Yesterday I took a really close look at the FreeJump collar and decided that it was put together in such a way that I can get really creative with Western curb straps or flash straps, and O-rings to improve it for me. I should be able to get a few more inches so that the attachment of the collar to the D's right below the pommel of the saddle is a little looser. Another pair of Western curb straps and O-rings should get the hand straps long enough so I can sit back in the saddle. I may have some longer stirrup leathers in my old tack collection so I can use one to keep the front of the collar down off of the horse's windpipe, if not I will just have to get creative with one of my running martingales or get another Western curb strap and a bigger O-ring so I can use a doubled stirrup leather. Luckily the collar has an additional piece of leather which serves as a channel for a martingale, so I should be able to work something out to keep the collar off of the horse's windpipe.
When I try a new piece of tack my criteria include being able to ride a true Forward Seat while using it, that the horse be comfortable when I use it, and that it does nothing that encourages the horse to invert! I am confident that I will be able to modify the FreeJump collar so I do not worry about the horse when I use it.
IF I was doing show jumping I would not be too worried about using the FreeJump collar as it is, each round does not take much time, and with all the changes of speed and direction I can see how it could really help a rider to not abuse the horse's mouth. There is no problem with the hand straps being long enough to do a true automatic release, as it is built a rider should be able to follow the horse's head over a 6 foot jump without restraining the horse's head or neck at all so long the rider lets the reins slip through the fingers if necessary. I see no reason why I could not hack out with it without modifications since I would not be doing a lot of galloping and it would give me more security in the saddle when the horse moves suddenly. But I would hesitate to use it for any horse sport that requires really long gallops at a high rate of speed, because I would worry about limiting the amount of air the horse could get through his windpipe if I had to pull back on it a lot. The FreeJump collar is 3 ¾ inches wide where it crosses the horse's wind pipe, and the EVA foam padding on the collar is 3/8” thick, so at the slower speeds where the free passage of air through the windpipe is not quite as critical, the FreeJump collar should serve well as it is constructed. However if I wanted the horse to carry his head particularly low (like over rough ground) it may cause some problems since it ends up a few inches up the windpipe.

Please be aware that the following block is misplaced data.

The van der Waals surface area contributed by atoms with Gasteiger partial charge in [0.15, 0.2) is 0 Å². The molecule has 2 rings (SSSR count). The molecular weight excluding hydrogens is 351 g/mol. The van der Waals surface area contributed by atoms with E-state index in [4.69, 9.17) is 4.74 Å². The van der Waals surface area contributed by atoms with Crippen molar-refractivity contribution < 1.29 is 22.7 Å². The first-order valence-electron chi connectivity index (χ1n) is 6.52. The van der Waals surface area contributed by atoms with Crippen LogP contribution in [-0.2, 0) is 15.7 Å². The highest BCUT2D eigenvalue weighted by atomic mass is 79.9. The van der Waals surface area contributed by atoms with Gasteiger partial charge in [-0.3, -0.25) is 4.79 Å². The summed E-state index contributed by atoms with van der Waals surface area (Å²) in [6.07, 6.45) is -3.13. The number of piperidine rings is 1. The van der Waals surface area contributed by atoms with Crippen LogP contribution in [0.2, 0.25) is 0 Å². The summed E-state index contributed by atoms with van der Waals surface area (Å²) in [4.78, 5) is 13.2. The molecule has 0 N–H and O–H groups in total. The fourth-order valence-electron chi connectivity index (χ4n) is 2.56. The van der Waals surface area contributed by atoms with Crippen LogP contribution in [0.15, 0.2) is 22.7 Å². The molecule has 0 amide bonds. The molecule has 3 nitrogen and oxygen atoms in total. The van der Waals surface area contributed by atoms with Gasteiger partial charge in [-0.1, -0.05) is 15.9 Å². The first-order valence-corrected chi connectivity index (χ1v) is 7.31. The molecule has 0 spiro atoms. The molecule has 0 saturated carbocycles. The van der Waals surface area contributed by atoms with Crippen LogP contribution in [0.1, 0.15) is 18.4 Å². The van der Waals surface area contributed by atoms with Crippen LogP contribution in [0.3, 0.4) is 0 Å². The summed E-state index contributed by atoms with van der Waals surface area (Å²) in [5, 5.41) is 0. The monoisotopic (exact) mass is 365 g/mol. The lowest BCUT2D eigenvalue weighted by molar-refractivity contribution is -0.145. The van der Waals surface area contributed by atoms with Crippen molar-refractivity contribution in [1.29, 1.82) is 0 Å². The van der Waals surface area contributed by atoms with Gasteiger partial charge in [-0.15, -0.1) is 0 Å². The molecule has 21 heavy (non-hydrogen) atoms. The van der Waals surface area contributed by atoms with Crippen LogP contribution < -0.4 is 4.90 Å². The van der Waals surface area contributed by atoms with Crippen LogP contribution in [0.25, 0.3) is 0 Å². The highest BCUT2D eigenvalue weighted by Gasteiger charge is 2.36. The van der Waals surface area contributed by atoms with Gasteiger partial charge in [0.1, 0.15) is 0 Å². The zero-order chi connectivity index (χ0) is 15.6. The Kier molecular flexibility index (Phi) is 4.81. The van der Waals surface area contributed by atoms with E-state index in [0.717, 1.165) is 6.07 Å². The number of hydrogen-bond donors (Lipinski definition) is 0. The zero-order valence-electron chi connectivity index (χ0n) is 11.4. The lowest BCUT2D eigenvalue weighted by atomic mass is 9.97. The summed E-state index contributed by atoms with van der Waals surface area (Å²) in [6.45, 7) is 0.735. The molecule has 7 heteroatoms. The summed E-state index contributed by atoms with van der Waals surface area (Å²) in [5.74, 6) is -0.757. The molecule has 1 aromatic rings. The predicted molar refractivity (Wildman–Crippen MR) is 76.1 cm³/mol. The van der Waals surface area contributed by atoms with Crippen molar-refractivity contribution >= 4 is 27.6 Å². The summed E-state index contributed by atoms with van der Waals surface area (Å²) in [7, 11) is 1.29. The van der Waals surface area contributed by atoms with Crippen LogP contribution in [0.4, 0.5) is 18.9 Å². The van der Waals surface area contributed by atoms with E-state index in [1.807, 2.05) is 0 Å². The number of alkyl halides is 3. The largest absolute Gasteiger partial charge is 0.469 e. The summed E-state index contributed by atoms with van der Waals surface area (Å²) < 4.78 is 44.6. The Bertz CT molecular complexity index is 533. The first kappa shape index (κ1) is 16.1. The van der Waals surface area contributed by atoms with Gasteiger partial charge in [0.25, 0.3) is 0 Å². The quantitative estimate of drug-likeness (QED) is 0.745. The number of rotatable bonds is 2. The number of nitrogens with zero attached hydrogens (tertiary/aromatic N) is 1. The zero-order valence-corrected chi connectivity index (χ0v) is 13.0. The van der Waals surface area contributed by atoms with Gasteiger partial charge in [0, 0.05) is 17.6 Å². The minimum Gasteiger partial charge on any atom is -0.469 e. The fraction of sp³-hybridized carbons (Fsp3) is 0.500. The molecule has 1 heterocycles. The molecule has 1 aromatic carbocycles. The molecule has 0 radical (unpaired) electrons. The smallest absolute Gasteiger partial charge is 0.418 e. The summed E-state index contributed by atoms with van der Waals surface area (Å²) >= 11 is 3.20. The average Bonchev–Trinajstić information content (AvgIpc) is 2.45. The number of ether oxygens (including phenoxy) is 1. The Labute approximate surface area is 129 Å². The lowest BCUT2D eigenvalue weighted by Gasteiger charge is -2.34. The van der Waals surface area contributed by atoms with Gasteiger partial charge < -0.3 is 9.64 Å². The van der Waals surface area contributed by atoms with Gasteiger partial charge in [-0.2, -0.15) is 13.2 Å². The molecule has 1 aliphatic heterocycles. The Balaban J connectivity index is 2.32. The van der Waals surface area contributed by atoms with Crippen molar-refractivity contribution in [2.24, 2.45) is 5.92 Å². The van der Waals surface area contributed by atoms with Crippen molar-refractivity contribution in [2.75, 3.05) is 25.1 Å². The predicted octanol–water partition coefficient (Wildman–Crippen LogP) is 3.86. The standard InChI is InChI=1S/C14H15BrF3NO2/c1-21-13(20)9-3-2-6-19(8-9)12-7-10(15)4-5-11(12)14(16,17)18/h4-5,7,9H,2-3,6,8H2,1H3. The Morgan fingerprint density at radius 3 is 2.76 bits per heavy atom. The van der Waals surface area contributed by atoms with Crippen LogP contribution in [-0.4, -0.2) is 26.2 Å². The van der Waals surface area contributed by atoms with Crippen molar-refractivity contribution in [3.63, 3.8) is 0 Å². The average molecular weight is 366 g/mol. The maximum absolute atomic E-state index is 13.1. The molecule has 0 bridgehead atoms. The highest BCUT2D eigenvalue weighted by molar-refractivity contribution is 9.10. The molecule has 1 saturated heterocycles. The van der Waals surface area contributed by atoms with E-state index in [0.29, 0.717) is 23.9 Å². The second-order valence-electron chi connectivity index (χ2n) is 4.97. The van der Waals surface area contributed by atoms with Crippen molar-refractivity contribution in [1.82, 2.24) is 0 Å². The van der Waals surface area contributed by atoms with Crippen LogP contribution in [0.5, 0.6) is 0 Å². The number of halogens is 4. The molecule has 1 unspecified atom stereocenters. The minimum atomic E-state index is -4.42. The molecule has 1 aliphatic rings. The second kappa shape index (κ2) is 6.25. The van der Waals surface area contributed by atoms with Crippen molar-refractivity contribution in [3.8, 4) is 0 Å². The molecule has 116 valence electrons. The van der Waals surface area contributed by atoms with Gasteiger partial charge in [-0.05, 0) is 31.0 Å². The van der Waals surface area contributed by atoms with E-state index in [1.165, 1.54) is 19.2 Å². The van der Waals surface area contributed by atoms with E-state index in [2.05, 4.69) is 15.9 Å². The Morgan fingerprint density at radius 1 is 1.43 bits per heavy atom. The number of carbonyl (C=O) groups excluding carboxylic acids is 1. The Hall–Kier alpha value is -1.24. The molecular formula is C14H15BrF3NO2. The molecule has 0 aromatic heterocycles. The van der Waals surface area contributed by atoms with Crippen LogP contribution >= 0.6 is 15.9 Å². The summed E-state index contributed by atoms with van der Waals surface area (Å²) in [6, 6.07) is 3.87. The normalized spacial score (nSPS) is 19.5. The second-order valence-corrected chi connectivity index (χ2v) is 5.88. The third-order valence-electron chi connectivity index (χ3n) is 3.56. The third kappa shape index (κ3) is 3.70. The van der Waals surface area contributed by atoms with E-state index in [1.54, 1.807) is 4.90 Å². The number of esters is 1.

Before I bought the FreeJump collar I asked Debbie if she thought she could use it for her riding students, especially ones that have trouble keeping their hands steady and quiet. She said it sounded interesting and that she would consider using it. I am SO GLAD I tested it out before having a lesson because the Debbie would worry about the same things that worry me about it. This way I will hopefully get all the bugs ironed out enough to make it a valued piece of riding equipment for the type of riding I do. I particularly wanted to get the collar for the greatly hoped for time that I get my seat secure enough so that Debbie thinks I can jump. I worry so much that I will inevitably get “left behind” and give the horse's mouth a wallop when I jump!
Debbie should be able to use it to get her student's more aware of their hand position and to get her students to keep their hands quieter. The hand straps are adjustable so the riding teacher can get the hand straps just right for educating the riding student how to use their hands better. Of course it will also help protect the horses from getting walloped in the mouth when their rider's get left behind when they learn how to jump a horse.
In the end I think I will be really glad that I invested in this piece of riding equipment.
Have a great ride!